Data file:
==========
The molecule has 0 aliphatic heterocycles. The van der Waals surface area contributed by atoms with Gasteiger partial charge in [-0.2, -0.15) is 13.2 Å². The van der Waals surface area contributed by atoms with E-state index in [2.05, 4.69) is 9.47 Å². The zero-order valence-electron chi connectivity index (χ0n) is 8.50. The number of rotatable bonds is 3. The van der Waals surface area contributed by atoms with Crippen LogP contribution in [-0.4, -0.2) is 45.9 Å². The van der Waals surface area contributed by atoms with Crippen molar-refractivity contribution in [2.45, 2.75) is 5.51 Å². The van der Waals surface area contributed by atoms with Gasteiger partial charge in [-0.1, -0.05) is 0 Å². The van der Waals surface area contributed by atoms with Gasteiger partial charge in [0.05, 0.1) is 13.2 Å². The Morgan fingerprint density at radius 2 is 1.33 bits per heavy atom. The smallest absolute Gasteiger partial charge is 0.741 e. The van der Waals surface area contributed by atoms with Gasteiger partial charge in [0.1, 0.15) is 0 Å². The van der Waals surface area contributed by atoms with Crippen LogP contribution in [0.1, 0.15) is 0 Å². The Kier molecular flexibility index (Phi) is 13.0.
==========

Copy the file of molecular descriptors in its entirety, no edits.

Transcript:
The molecule has 0 aliphatic heterocycles. The van der Waals surface area contributed by atoms with Gasteiger partial charge in [-0.2, -0.15) is 13.2 Å². The van der Waals surface area contributed by atoms with E-state index in [2.05, 4.69) is 9.47 Å². The zero-order valence-electron chi connectivity index (χ0n) is 8.50. The number of rotatable bonds is 3. The van der Waals surface area contributed by atoms with Crippen LogP contribution in [-0.4, -0.2) is 45.9 Å². The van der Waals surface area contributed by atoms with Crippen molar-refractivity contribution in [2.45, 2.75) is 5.51 Å². The van der Waals surface area contributed by atoms with Gasteiger partial charge in [-0.1, -0.05) is 0 Å². The van der Waals surface area contributed by atoms with Gasteiger partial charge in [0.05, 0.1) is 13.2 Å². The Morgan fingerprint density at radius 2 is 1.33 bits per heavy atom. The smallest absolute Gasteiger partial charge is 0.741 e. The van der Waals surface area contributed by atoms with Gasteiger partial charge in [0.1, 0.15) is 0 Å². The van der Waals surface area contributed by atoms with Crippen LogP contribution in [0.1, 0.15) is 0 Å². The Kier molecular flexibility index (Phi) is 13.0.